AALL Education Update / October 2016


AALL 2017 Proposals Due Monday, October 3

The Call for Proposals for the 2017 AALL Annual Meeting & Conference is open through next Monday, October 3. Inspired by the program ideas AALL members shared this summer, the Annual Meeting Program Committee (AMPC) compiled a list of “must-have” program topics that AALL members have identified as being vital to their professional education—and we need your expertise to deliver them. Propose a program! Being a part of the programming experience can be incredibly rewarding.

Explore the Information for Program Proposers section of AALLNET, and use the online Program and Workshop Proposal Collection site to develop your proposal, share it with your colleagues, and submit it online by October 3. The AMPC will evaluate all proposals using a comprehensive rubric focusing on their relevance and description. Gain valuable speaking and program development experience, get more involved with AALL, and impact the professional development of your peers.

Mark your calendars and book your housing—you won’t want to miss the 110th AALL Annual Meeting & Conference!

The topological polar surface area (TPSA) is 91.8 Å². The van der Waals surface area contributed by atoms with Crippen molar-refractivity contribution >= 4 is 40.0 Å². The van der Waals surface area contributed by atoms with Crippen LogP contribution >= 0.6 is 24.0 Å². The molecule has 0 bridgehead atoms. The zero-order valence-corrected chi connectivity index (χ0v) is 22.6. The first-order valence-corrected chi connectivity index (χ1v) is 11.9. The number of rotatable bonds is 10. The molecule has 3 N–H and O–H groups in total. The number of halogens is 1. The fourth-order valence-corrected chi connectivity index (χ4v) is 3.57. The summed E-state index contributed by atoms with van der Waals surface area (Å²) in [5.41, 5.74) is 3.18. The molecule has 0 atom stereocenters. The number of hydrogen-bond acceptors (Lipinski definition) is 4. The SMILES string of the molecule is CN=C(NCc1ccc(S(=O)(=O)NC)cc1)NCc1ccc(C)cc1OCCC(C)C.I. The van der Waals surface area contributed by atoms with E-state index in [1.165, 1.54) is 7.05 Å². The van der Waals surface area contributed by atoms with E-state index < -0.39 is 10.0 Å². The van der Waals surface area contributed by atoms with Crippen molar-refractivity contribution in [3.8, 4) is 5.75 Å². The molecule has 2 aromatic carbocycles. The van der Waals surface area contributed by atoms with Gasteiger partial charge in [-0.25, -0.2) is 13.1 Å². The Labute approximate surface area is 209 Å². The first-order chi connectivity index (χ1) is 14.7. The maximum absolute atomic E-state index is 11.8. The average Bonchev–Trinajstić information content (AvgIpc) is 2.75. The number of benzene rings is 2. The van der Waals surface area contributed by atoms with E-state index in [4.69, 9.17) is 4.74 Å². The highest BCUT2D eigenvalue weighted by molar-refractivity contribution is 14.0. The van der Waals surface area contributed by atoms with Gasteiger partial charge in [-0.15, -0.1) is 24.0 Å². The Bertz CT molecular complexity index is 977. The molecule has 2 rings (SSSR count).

Do you have a fall program that you need help funding? Applications for the AALL/Bloomberg BNA Continuing Education Grants Program are now being accepted through October 19. The grants can assist in providing ongoing quality continuing education programming outside of the AALL Annual Meeting. All AALL entities are encouraged to apply. Submit a proposal today! Visit grants program FAQs for more information.


Teaching Technology in Legal Practice: Insights and Evolution 
Thursday, October 27 | 11:00 a.m. (CDT)
Register by Monday, October 24
AALL Members – Complimentary; Non-members – $60

Teaching technology in a legal practice course doesn’t have to be daunting. Join Christina Glon as she shares insights from Emory’s successful Technology in Legal Practice course. In this webinar, you’ll learn how to implement your own course and evolve ideas for the future. This program will also feature concrete examples of successful implementation and how participants can easily add them into their own course, and will provide insight to firm librarians on precisely what law schools are teaching students about technology.

Webinar programming is made possible through a partnership with Wolters Kluwer


The 2017 AALL Management Institute will be held March 30-April 1, 2017 at the Palomar Hotel in Chicago. The AALL Management Institute provides participants with the opportunity to build management skills, collaborate with colleagues from different library types, learn in small group settings, and develop techniques to manage with confidence. Maureen Sullivan, an organizational development consultant will serve as lead faculty. Sullivan’s practice focuses on the delivery of consulting and training services to libraries as well as other organizations. She has extensive expertise on organizational development, strategic planning, management skills development, leadership development, introducing and managing organizational change, and organization and work redesign. Registration will open in October.